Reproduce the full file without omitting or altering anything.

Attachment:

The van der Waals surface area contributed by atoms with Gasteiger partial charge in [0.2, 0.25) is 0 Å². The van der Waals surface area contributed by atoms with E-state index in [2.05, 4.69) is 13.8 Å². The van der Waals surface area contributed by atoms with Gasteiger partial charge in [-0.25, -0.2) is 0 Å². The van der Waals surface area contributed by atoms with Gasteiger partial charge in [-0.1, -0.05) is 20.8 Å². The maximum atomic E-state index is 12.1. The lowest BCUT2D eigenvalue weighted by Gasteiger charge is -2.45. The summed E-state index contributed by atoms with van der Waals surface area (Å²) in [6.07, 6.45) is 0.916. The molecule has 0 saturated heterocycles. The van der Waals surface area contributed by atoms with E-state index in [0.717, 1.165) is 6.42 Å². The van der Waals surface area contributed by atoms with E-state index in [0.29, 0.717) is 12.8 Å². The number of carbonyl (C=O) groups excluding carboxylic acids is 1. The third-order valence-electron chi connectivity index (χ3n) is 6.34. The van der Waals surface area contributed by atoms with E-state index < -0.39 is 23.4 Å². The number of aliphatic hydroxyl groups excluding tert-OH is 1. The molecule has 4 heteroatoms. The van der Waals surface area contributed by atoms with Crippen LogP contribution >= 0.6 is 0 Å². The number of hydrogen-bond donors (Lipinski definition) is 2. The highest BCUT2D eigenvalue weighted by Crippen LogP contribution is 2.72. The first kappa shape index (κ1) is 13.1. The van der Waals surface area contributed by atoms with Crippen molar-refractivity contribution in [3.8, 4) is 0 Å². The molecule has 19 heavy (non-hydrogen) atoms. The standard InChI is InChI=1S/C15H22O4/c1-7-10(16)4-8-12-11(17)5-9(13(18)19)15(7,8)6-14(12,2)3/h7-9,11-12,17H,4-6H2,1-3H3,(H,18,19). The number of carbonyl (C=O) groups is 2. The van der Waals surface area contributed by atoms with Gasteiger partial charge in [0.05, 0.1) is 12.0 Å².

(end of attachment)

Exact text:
The van der Waals surface area contributed by atoms with Gasteiger partial charge in [0.2, 0.25) is 0 Å². The van der Waals surface area contributed by atoms with E-state index in [2.05, 4.69) is 13.8 Å². The van der Waals surface area contributed by atoms with Gasteiger partial charge in [-0.25, -0.2) is 0 Å². The van der Waals surface area contributed by atoms with Gasteiger partial charge in [-0.1, -0.05) is 20.8 Å². The maximum atomic E-state index is 12.1. The lowest BCUT2D eigenvalue weighted by Gasteiger charge is -2.45. The summed E-state index contributed by atoms with van der Waals surface area (Å²) in [6.07, 6.45) is 0.916. The molecule has 0 saturated heterocycles. The van der Waals surface area contributed by atoms with E-state index in [0.717, 1.165) is 6.42 Å². The van der Waals surface area contributed by atoms with E-state index in [0.29, 0.717) is 12.8 Å². The number of carbonyl (C=O) groups excluding carboxylic acids is 1. The third-order valence-electron chi connectivity index (χ3n) is 6.34. The van der Waals surface area contributed by atoms with E-state index < -0.39 is 23.4 Å². The number of aliphatic hydroxyl groups excluding tert-OH is 1. The molecule has 4 heteroatoms. The van der Waals surface area contributed by atoms with Crippen LogP contribution >= 0.6 is 0 Å². The number of hydrogen-bond donors (Lipinski definition) is 2. The highest BCUT2D eigenvalue weighted by Crippen LogP contribution is 2.72. The first kappa shape index (κ1) is 13.1. The van der Waals surface area contributed by atoms with Crippen molar-refractivity contribution in [3.8, 4) is 0 Å². The molecule has 19 heavy (non-hydrogen) atoms. The standard InChI is InChI=1S/C15H22O4/c1-7-10(16)4-8-12-11(17)5-9(13(18)19)15(7,8)6-14(12,2)3/h7-9,11-12,17H,4-6H2,1-3H3,(H,18,19). The number of carbonyl (C=O) groups is 2. The van der Waals surface area contributed by atoms with Gasteiger partial charge in [0.05, 0.1) is 12.0 Å².